COVID-19 hit especially hard in the city, and discontent simmered over the collapse of an elevated metro line in May, killing 26 riders and injuring many more. AMLO’s current Foreign Minister Marcel Ebrard was mayor when this train was built. The criminal negligence and corruption involved was clear for all to see.
Monday morning, AMLO still claimed to be “happy, happy, happy” with the results of the lower house election, and he emphasized Morena’s gains in the governors’ races. He also claimed that the vote showed the Mexican people supported his call for a “fourth transformation” of Mexico, as epoch-making as independence from Spain, late 19th-century bourgeois liberal reforms and the Mexican Revolution a century ago.
AMLO continues to claim that he has used the first half of his six-year term to lay the foundations for his fourth transformation, and will get down to reforms “in earnest” in the next three years of his term in office. He has maintained a favorability rating of upwards of 60 percent, and Morena yesterday had more than double the votes in the lower house elections than the next closest party, the PAN.
But his alleged accomplishments have amounted to nothing and class tensions in Mexico are boiling over.
Over 56 percent of the working population continues to work in the informal sector and lacks social security. This is a proportion that has grown over time and will not disappear with AMLO’s promised “fourth transformation.” Rather, it is the product of a system unable to sustain Mexico’s population.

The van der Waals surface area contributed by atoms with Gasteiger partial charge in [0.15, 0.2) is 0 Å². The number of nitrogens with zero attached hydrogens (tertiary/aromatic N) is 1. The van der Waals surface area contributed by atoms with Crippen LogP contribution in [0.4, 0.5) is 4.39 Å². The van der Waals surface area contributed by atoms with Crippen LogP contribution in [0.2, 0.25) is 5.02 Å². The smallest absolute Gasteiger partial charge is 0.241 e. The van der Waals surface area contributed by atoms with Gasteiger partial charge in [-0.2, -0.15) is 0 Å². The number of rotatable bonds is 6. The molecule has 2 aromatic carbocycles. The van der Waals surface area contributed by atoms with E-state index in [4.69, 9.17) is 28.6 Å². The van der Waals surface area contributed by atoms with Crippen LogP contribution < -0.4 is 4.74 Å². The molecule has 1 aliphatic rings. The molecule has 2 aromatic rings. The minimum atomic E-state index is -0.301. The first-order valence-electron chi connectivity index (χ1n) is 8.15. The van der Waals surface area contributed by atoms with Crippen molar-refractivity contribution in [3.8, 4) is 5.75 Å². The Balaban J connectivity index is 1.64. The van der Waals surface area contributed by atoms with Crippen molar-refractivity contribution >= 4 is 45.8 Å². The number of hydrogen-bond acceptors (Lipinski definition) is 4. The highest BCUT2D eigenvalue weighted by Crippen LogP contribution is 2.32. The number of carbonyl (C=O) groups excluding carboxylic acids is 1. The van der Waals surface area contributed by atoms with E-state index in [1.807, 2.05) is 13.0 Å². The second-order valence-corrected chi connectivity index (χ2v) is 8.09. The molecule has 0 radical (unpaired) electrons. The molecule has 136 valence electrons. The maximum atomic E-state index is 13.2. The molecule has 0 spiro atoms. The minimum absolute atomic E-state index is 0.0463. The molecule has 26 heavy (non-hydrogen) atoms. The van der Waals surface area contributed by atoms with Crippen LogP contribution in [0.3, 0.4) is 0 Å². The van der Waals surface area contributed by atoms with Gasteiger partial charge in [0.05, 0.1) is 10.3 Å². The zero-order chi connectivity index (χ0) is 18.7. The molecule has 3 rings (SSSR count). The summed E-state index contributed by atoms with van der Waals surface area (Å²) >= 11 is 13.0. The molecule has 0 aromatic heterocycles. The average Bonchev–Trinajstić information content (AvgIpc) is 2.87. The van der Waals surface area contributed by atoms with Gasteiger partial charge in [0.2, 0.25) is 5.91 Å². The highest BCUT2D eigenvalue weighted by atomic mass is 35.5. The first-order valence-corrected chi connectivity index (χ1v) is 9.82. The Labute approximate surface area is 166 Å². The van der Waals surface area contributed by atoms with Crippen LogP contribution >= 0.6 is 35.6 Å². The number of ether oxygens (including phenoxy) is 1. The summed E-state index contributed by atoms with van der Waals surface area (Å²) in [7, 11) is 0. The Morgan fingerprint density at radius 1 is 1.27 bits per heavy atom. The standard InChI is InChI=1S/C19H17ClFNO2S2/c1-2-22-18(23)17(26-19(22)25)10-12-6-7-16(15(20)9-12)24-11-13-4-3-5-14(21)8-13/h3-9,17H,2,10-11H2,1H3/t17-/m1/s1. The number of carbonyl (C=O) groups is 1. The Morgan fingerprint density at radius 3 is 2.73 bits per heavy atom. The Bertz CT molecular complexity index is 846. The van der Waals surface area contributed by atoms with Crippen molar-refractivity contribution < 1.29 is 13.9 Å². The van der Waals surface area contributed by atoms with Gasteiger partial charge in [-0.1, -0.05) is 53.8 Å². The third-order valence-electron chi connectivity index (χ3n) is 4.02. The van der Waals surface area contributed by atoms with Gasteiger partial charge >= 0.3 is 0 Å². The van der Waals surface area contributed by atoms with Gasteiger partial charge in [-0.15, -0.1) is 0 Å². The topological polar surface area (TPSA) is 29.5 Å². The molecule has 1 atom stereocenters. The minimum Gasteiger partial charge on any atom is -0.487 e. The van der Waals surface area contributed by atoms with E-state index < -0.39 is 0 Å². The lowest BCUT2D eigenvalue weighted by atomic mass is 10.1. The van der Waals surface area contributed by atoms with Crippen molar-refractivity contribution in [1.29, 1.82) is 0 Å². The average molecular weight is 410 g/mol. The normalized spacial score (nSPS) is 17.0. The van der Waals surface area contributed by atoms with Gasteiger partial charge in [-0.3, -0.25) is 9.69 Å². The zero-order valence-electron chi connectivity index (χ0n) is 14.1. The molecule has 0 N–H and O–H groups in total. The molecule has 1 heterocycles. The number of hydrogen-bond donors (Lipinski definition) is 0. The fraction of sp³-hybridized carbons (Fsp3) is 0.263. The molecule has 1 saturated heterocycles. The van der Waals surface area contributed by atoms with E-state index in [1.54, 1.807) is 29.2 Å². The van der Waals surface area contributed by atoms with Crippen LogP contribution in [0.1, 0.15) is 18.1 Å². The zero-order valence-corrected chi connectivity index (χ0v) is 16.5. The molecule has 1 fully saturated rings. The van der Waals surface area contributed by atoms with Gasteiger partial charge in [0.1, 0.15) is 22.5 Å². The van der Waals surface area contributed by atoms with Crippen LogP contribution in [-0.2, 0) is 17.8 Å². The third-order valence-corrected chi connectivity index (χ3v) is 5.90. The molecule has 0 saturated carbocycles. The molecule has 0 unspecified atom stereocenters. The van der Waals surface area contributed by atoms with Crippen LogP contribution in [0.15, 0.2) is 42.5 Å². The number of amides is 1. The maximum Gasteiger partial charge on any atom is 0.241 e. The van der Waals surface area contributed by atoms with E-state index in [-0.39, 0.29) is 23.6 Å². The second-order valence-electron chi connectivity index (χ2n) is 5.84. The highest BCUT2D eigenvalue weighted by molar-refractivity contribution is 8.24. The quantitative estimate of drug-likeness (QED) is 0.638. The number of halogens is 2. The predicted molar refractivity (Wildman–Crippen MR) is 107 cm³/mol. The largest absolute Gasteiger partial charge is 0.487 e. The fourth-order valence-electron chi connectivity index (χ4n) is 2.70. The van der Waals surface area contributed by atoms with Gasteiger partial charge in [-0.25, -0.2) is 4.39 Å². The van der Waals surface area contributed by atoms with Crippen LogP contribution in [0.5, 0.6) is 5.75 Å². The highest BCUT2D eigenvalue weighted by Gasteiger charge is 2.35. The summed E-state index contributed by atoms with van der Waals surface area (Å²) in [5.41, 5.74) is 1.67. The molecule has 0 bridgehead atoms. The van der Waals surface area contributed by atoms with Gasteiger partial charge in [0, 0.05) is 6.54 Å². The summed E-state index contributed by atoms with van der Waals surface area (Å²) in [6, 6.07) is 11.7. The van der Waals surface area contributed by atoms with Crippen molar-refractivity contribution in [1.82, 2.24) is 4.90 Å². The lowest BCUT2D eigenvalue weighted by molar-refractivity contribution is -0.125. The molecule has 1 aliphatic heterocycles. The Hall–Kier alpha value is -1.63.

In the early 1990s, former PRI President Carlos Salinas de Gortari signed the Free Trade Agreement with the United States and Canada, privatized the economy, including the banks, and opened the country to market forces, that is to increased exploitation by US and European imperialism. His claim was that the economy would grow and ultimately bring prosperity to all.
That never happened. Mexico’s growth since has averaged a mere 2.2 percent annually. Poverty only grew. The 10 richest people in Mexico accumulated the same wealth as the poorest 50 percent of the country, according to a 2018 report by Oxfam, and that gap has only been exacerbated under AMLO.
Corruption became endemic, an issue that AMLO claimed he would take head on. The government’s “war” on the drug cartels, which ended up favoring certain cartels over others, led to many thousands killed or disappeared. Under AMLO murder rates remain at near record highs.
López Obrador has elevated the political influence and budget of the Mexican military, which has a long record of corruption, extrajudicial killings of workers and other abuses. This is part of a turn of the Mexican oligarchy toward authoritarian forms of rule anticipating the further discrediting of the entire political establishment. The Morena administration even created a new National Guard to perpetuate the military’s internal deployment and used it increasingly to harass striking workers.